WARDOUR, Chidiock (1542-1611), of Plaitford, Hants and St. Martin-in-the-Fields, London.

Published in The History of Parliament: the House of Commons 1558-1603, ed. P.W. Hasler, 1981
Available from Boydell and Brewer



Family and Education

b. 1542, 1st s. of William Wardour of Plaitford by Mary, da. of Edward Bampfield of Poltimore, Devon. m., at least 1s. 1da. suc. fa. 1563.

Offices Held

Clerk of the pells in the Exchequer from 1570; j.p. Mdx. from c.1600.


Most of the surviving information about Wardour is concerned with his disputes with two successive writers of the tallies, Robert Petre and Vincent Skinner. As the official responsible for the rolls of receipts and issues, Wardour considered his status superior to that of a tally writer, but recent changes in Exchequer organization had made the latter office more attractive to aspiring officials. Petre and Skinner were dependents of Sir Walter Mildmay and Lord Burghley, while Wardour nominally owed his appointment to the aged 1st Marquess of Winchester, the lord treasurer, who had allowed Robert Hare to sell him the job. Wardour had thus to recoup a heavy outlay at a time when the fees paid by the public for certified copies and other documents were tending to slip out of his hands into those of his rivals. Between 1570 and 1584 Wardour and Petre quarrelled constantly, until a committee of Exchequer officials decided the main questions at issue in Wardour’s favour. Burghley, however, took no action on the committee’s report and in 1588 Wardour petitioned the Queen. He received only nominal satisfaction, and the dispute was still unsettled when on Petre’s death in 1593 he was succeeded by one of Burghley’s secretaries, Vincent Skinner, who continued to dispute the spheres of influence of the two offices. Once more Wardour appealed to the Queen, and in 1602 a ‘final’ decision was taken, by which the two were to share fees. Early in James I’s reign Skinner attempted unsuccessfully to re-open the whole matter. Wardour kept his office without further loss of profits until his death, after which it became virtually hereditary in his family for a century: his son Edward was associated with him in the office as early as 1595.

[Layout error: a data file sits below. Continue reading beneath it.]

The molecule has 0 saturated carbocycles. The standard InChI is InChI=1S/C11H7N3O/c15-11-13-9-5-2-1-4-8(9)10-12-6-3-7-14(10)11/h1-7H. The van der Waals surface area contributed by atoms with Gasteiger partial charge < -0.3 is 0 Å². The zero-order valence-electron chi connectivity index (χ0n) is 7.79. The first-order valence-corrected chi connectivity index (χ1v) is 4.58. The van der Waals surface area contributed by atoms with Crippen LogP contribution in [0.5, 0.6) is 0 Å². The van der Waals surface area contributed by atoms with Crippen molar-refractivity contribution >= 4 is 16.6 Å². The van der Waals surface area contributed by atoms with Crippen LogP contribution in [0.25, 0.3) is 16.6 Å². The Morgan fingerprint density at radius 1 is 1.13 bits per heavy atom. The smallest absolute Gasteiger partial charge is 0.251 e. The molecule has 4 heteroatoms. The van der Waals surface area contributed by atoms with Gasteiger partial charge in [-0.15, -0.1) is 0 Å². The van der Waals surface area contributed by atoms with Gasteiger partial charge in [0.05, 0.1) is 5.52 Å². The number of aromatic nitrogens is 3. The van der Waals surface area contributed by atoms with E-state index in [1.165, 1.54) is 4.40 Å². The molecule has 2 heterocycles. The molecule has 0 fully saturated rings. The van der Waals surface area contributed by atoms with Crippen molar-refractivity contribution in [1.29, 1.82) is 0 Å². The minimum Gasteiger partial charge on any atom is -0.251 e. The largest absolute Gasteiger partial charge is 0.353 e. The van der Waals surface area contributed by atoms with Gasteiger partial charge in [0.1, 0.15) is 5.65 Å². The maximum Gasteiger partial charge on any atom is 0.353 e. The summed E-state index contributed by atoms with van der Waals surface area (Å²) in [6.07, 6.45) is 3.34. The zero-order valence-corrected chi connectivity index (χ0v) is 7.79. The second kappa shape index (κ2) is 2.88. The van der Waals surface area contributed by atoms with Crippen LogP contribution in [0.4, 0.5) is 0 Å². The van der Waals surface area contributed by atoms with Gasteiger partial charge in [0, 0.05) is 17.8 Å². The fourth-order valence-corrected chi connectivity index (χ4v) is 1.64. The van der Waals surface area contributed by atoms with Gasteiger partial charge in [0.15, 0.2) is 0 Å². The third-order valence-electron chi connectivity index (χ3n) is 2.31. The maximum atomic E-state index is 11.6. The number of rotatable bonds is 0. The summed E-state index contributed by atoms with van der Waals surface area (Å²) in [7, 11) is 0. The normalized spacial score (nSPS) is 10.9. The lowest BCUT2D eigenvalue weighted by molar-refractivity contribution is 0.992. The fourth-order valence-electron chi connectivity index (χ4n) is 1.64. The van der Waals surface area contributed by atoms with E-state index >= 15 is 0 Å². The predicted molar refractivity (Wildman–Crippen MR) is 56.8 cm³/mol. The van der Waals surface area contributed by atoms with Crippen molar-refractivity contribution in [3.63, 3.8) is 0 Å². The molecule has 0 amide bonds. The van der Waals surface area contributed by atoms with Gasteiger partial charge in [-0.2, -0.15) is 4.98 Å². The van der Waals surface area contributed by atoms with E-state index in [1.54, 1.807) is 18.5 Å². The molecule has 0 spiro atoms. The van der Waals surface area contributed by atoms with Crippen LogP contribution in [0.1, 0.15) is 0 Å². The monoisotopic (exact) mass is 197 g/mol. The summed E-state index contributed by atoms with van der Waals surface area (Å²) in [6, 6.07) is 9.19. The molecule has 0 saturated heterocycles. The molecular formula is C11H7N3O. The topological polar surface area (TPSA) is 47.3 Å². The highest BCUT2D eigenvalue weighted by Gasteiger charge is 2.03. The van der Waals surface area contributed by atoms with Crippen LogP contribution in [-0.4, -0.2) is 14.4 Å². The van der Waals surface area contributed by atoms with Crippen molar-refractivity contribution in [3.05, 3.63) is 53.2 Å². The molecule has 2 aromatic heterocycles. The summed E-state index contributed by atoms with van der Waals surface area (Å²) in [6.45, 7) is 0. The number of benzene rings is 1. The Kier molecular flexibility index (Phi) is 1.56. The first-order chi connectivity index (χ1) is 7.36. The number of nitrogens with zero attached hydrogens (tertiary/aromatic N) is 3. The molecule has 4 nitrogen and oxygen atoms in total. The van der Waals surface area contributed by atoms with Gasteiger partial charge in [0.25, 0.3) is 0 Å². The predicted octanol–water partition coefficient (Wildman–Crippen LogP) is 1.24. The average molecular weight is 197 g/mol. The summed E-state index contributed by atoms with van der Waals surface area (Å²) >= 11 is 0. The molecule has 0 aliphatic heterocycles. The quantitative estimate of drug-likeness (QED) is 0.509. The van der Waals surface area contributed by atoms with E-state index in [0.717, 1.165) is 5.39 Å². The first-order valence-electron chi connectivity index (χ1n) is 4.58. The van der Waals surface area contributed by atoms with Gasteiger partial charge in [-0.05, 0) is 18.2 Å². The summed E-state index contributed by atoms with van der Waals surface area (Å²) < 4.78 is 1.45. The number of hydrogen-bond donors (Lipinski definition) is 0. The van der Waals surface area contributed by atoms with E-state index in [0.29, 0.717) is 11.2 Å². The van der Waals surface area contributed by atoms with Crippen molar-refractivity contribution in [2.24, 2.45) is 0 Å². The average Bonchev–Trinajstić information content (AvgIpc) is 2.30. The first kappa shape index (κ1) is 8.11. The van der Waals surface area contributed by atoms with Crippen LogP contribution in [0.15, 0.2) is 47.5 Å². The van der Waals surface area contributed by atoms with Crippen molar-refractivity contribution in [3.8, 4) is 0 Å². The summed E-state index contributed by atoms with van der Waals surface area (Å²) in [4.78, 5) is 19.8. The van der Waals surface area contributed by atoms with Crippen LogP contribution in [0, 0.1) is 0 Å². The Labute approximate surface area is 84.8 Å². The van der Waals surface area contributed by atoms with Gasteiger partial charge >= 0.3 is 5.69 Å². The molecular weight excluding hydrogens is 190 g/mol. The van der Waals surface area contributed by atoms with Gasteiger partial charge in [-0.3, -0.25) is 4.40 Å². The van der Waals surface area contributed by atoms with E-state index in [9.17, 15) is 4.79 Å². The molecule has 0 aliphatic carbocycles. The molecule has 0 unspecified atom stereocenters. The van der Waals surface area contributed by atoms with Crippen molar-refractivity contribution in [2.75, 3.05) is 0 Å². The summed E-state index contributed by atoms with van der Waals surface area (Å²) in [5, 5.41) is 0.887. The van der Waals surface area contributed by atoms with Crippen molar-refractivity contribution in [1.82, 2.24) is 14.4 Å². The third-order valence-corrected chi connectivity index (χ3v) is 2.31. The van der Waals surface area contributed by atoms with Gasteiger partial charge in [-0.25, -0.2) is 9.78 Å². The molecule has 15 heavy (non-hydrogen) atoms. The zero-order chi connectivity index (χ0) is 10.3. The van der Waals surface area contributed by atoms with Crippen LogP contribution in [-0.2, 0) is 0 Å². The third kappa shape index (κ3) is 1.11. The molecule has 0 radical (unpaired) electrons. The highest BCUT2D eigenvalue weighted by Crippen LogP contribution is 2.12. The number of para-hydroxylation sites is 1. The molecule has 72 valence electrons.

It may be significant that Wardour’s first appearance in Parliament was at a time when a bill to reform the Exchequer was being prepared, and when he was petitioning the Queen for action on behalf of his claims. His family seat at Plaitford was about 15 miles from Stockbridge, and he presumably knew the Kingsmills, a Hampshire family, with offices in the court of wards and other government departments: George Kingsmill had been appointed steward of the manor of Kings Somborne (in which Stockbridge lay) some years earlier, and had represented the borough in 1584 and 1586. The Kingsmills also owned property near Ludgershall, Wardour’s second constituency. They were in general strong puritans, and Wardour himself was apparently of the same faith. In June 1600 he signed, as one of the ‘chief parishioners’ of St. Martin-in-the-Fields, a letter to Cecil asking that they should be allowed to ‘entertain at their own charges a sufficient preacher as a lecturer only’. Their vicar, Mr. Knight, who was Cecil’s chaplain, opposed the suggestion, but the signatories assured Sir Robert that the new appointment, if granted, would not prejudice Knight’s position.

Wardour’s will, drawn up in 1609, was proved on 30 Sept. 1611. He hoped ‘to be one of His elected flock that shall inherit the kingdom of heaven to my everlasting salvation’. He wished to be buried near his wife and daughter, the wife of Sir Stephen Lisieur, in a vault at Chiswick church, and asked his son Edward, the executor and residuary legatee, to see that a memorial tablet was placed on the wall of the church. There were numerous bequests to relatives in money, plate and rings: one legacy, to his sister Joyce Gawyne, had the proviso ‘that her husband finger not any penny thereof’. The poor of Chiswick benefited from a £10 fund to provide money or bread, as well as from a bequest of 6d. in money and six pennyworth of ‘good bread’at Wardour’s funeral, and a five mark legacy was left the St. Martin’s poor. Sir Stephen Lisieur was appointed overseer.

C142/216/61; Hoare, Wilts. Frustfield, 96; Eliz. Govt. and Soc. 213-48; PRO Index 4208, f. 196; HMC Hatfield, iii. 104; x. 181; xiii. 417; Lansd. 67, ff. 25-6; 137, f. 7; CSP Dom. 1547-80, pp. 450, 521; 1595-7, pp. 16, 372; PCC 75 Wood.

Ref Volumes: 1558-1603

Author: J.C.H.